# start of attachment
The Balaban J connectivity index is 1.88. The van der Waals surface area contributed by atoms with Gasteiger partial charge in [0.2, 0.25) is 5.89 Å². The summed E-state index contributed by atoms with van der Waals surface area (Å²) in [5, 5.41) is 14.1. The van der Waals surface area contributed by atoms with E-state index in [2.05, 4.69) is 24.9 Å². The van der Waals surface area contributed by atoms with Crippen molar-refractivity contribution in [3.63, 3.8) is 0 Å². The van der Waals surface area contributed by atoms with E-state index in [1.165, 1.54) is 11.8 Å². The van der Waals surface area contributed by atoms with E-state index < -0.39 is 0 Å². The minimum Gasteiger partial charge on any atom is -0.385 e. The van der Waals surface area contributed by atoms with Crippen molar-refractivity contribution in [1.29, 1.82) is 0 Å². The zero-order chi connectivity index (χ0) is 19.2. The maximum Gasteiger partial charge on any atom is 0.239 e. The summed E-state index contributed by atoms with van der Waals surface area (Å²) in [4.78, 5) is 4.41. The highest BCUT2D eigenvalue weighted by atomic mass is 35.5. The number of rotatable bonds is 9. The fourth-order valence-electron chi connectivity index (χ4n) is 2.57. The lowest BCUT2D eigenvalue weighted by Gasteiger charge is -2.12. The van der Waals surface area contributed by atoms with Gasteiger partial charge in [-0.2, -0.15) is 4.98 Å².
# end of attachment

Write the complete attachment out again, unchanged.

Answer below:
The Balaban J connectivity index is 1.88. The van der Waals surface area contributed by atoms with Gasteiger partial charge in [0.2, 0.25) is 5.89 Å². The summed E-state index contributed by atoms with van der Waals surface area (Å²) in [5, 5.41) is 14.1. The van der Waals surface area contributed by atoms with E-state index in [2.05, 4.69) is 24.9 Å². The van der Waals surface area contributed by atoms with Crippen molar-refractivity contribution in [3.63, 3.8) is 0 Å². The van der Waals surface area contributed by atoms with E-state index in [1.165, 1.54) is 11.8 Å². The van der Waals surface area contributed by atoms with E-state index < -0.39 is 0 Å². The minimum Gasteiger partial charge on any atom is -0.385 e. The van der Waals surface area contributed by atoms with Crippen molar-refractivity contribution in [1.29, 1.82) is 0 Å². The zero-order chi connectivity index (χ0) is 19.2. The maximum Gasteiger partial charge on any atom is 0.239 e. The summed E-state index contributed by atoms with van der Waals surface area (Å²) in [4.78, 5) is 4.41. The highest BCUT2D eigenvalue weighted by atomic mass is 35.5. The number of rotatable bonds is 9. The fourth-order valence-electron chi connectivity index (χ4n) is 2.57. The lowest BCUT2D eigenvalue weighted by Gasteiger charge is -2.12. The van der Waals surface area contributed by atoms with Gasteiger partial charge in [-0.2, -0.15) is 4.98 Å².